Tax preparation software is the middle ground. Modern tax preparation software is remarkably sophisticated. It walks you through the entire process by asking simple questions, and then calculates everything at the end to prepare your return.

The biggest benefit of tax prep software is automatic recalculation. If you change one number, the software will recalculate your entire return so your final tax bill or refund is always accurate.

Most tax preparation software gives you some kind of option to file your return electronically, instead of printing the paper form and mailing it manually. This is a fast and efficient way to file your taxes and receive your refund. In most cases, you will get your refund faster if you file electronically.

Getting your refund

If you are owed a refund, it’s best to set up a direct deposit with the CRA to get your money as fast as possible. You won’t have to wait for a check in the mail or make a trip to your bank to deposit it. In order to set up direct deposit, complete and submit form T1DD (Direct Deposit Request) with your banking details. You can send this form to the CRA at any time, including with your return.

If you’re looking for an online tax preparation service, you actually have quite a few options. All of these Canadian tax software programs are approved by the Canada Revenue Agency. They differ in terms of features and price.


TurboTax is a simple and user-friendly Canadian tax software program. The software leads you through the tax preparation process using simple questions in plain English. There are several desktop and online versions available depending on your needs. Prices range from $39.99 to $249.99.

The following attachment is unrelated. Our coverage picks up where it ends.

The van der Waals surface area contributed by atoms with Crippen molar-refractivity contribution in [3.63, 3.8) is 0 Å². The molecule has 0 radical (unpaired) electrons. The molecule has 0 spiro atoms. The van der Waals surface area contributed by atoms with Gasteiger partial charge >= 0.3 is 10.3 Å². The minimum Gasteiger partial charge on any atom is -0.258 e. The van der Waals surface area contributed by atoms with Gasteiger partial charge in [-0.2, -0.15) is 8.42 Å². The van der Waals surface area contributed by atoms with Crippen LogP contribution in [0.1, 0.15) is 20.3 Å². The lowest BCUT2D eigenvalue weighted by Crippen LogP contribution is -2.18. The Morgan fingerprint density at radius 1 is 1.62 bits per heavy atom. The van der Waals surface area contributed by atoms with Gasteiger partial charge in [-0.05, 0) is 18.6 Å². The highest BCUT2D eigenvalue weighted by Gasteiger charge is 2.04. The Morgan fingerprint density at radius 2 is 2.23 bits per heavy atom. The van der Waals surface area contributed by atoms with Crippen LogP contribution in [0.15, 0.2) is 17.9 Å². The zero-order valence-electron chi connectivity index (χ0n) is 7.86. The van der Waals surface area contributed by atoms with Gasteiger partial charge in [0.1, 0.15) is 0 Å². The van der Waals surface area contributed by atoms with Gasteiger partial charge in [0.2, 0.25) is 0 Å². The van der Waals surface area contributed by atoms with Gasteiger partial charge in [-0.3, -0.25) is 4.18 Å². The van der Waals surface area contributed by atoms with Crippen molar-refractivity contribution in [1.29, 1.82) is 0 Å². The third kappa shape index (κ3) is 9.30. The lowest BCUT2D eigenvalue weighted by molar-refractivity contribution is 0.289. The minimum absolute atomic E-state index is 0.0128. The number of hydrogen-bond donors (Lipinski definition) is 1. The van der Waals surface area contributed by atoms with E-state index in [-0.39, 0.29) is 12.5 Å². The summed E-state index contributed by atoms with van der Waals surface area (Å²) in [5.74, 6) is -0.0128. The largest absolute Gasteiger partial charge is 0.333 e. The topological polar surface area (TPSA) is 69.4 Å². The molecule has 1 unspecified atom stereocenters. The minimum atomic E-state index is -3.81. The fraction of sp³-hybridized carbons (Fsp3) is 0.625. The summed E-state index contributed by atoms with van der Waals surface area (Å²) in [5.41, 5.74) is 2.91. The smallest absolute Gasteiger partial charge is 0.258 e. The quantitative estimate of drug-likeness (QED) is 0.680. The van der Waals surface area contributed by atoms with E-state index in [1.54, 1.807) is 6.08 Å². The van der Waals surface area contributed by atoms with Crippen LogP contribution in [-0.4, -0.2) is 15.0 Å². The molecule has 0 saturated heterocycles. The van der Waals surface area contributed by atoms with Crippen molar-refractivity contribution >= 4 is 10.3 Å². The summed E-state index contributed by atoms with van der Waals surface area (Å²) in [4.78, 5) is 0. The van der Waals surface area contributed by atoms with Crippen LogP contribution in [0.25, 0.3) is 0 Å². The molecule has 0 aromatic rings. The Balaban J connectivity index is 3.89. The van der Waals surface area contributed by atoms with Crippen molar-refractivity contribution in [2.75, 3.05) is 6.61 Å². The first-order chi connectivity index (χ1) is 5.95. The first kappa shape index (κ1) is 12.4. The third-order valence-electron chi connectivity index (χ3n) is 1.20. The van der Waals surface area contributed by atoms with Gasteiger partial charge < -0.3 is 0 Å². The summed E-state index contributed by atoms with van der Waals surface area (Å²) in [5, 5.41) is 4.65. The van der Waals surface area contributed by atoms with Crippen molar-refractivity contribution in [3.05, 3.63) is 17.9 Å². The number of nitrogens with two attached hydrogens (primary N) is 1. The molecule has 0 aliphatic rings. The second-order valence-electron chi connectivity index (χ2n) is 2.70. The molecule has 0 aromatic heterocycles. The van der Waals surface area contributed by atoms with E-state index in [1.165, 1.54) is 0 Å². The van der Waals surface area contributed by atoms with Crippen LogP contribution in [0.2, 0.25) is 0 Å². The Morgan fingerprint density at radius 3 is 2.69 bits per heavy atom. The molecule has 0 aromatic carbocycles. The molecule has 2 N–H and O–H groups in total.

One helpful feature is TurboTax Assist & Review, which lets you talk to a Canadian tax expert about your taxes and get a final review before you file. Or you could pay for TurboTax Full Service product where an Intuit tax expert prepares and files your return for you.


TaxTron (formerly GriffTax) is a user-friendly Canadian tax preparation software that’s useful for both individuals and businesses. It’s quick, simple, and—like other tax prep software—uses a step-by-step approach to keep things manageable for the user. There are several versions available depending on your needs. It costs between $12.99 and $99.99, though there is a free web app for Canadian T2 returns.


GenuTax is a Canadian software app (including updates) that only asks for a donation of any amount (which can be as little as $1). You can prepare and file up to 20 tax returns for the current year and the past year. Like other apps, it walks you through a simple interview process to complete your return. The only downside is that you can’t file corporate returns or a provincial return for Quebec.

Wealthsimple Tax

Wealthsimple Tax, formerly known as, SimpleTax is an online Canadian tax web app. Like its name suggests, this software is elegantly simple because it’s designed for taxpayers with basic needs. The entire return is just one page and it calculates your refund as you go. Some of the return can be auto-filled with information from the CRA. If you need a special form or deduction, it’s only a quick search away. The best part is that you can pay whatever you want to use it, even $0 if you wish.


UFile is another great tax prep app for Canadians that uses a simple interview interface. It’s especially useful for self-employed people and for calculating capital gains. There is a corporate version of the product called UFileT2 for T2 filers. The app costs $22.99 (for four returns). T1 returns cost $19.99, and T2 returns cost $153.95

Wealthsimple Income Tax Calculator

Wealthsimple’s income tax calculator isn’t a tax preparation app, but it’s a useful tool for smart tax planning. It can help you quickly estimate your federal and provincial taxes. Simply enter a few details and the calculator will help you understand your tax liability. It automatically calculates the following non-refundable tax credits: the basic personal tax amount, CPP/QPP, QPIP and EI premiums, and the Canada employment amount.

Last Updated March 20, 2024